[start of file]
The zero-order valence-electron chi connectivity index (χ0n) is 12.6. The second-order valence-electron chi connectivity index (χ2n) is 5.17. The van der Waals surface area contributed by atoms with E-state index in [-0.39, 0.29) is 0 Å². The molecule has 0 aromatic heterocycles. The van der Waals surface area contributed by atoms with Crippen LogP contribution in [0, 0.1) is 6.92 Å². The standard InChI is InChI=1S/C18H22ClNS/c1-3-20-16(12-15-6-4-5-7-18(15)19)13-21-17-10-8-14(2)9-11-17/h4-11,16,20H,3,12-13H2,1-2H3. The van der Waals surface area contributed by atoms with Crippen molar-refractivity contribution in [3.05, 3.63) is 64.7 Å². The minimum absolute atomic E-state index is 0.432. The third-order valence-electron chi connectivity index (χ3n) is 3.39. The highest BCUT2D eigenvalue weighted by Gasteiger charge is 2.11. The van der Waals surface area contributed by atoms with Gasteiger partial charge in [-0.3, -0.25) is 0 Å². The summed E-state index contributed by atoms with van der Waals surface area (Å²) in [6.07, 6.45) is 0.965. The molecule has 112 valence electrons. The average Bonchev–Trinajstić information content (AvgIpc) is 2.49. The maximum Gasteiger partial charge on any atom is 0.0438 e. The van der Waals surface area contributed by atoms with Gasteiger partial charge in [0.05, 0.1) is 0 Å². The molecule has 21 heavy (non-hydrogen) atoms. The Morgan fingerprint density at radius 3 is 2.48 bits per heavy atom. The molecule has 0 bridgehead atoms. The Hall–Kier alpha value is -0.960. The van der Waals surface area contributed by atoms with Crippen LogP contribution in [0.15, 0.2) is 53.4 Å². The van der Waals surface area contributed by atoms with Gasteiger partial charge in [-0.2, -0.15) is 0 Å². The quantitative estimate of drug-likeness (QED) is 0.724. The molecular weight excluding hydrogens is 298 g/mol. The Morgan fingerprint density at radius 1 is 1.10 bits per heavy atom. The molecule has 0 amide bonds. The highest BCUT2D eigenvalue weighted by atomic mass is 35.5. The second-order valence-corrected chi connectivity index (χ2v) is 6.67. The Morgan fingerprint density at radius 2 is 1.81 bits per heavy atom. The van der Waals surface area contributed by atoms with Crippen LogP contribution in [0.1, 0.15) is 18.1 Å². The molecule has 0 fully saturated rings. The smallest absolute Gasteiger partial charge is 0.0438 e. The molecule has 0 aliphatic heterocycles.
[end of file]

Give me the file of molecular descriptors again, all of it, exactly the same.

The zero-order valence-electron chi connectivity index (χ0n) is 12.6. The second-order valence-electron chi connectivity index (χ2n) is 5.17. The van der Waals surface area contributed by atoms with E-state index in [-0.39, 0.29) is 0 Å². The molecule has 0 aromatic heterocycles. The van der Waals surface area contributed by atoms with Crippen LogP contribution in [0, 0.1) is 6.92 Å². The standard InChI is InChI=1S/C18H22ClNS/c1-3-20-16(12-15-6-4-5-7-18(15)19)13-21-17-10-8-14(2)9-11-17/h4-11,16,20H,3,12-13H2,1-2H3. The van der Waals surface area contributed by atoms with Crippen molar-refractivity contribution in [3.05, 3.63) is 64.7 Å². The minimum absolute atomic E-state index is 0.432. The third-order valence-electron chi connectivity index (χ3n) is 3.39. The highest BCUT2D eigenvalue weighted by Gasteiger charge is 2.11. The van der Waals surface area contributed by atoms with Gasteiger partial charge in [-0.3, -0.25) is 0 Å². The summed E-state index contributed by atoms with van der Waals surface area (Å²) in [6.07, 6.45) is 0.965. The molecule has 112 valence electrons. The average Bonchev–Trinajstić information content (AvgIpc) is 2.49. The maximum Gasteiger partial charge on any atom is 0.0438 e. The van der Waals surface area contributed by atoms with Gasteiger partial charge in [0.05, 0.1) is 0 Å². The molecule has 21 heavy (non-hydrogen) atoms. The Morgan fingerprint density at radius 3 is 2.48 bits per heavy atom. The molecule has 0 bridgehead atoms. The Hall–Kier alpha value is -0.960. The van der Waals surface area contributed by atoms with Crippen LogP contribution in [0.15, 0.2) is 53.4 Å². The van der Waals surface area contributed by atoms with Gasteiger partial charge in [-0.2, -0.15) is 0 Å². The quantitative estimate of drug-likeness (QED) is 0.724. The molecular weight excluding hydrogens is 298 g/mol. The Morgan fingerprint density at radius 1 is 1.10 bits per heavy atom. The molecule has 0 amide bonds. The highest BCUT2D eigenvalue weighted by atomic mass is 35.5. The second-order valence-corrected chi connectivity index (χ2v) is 6.67. The Morgan fingerprint density at radius 2 is 1.81 bits per heavy atom. The van der Waals surface area contributed by atoms with Crippen LogP contribution in [0.1, 0.15) is 18.1 Å². The molecule has 0 fully saturated rings. The smallest absolute Gasteiger partial charge is 0.0438 e. The molecule has 0 aliphatic heterocycles.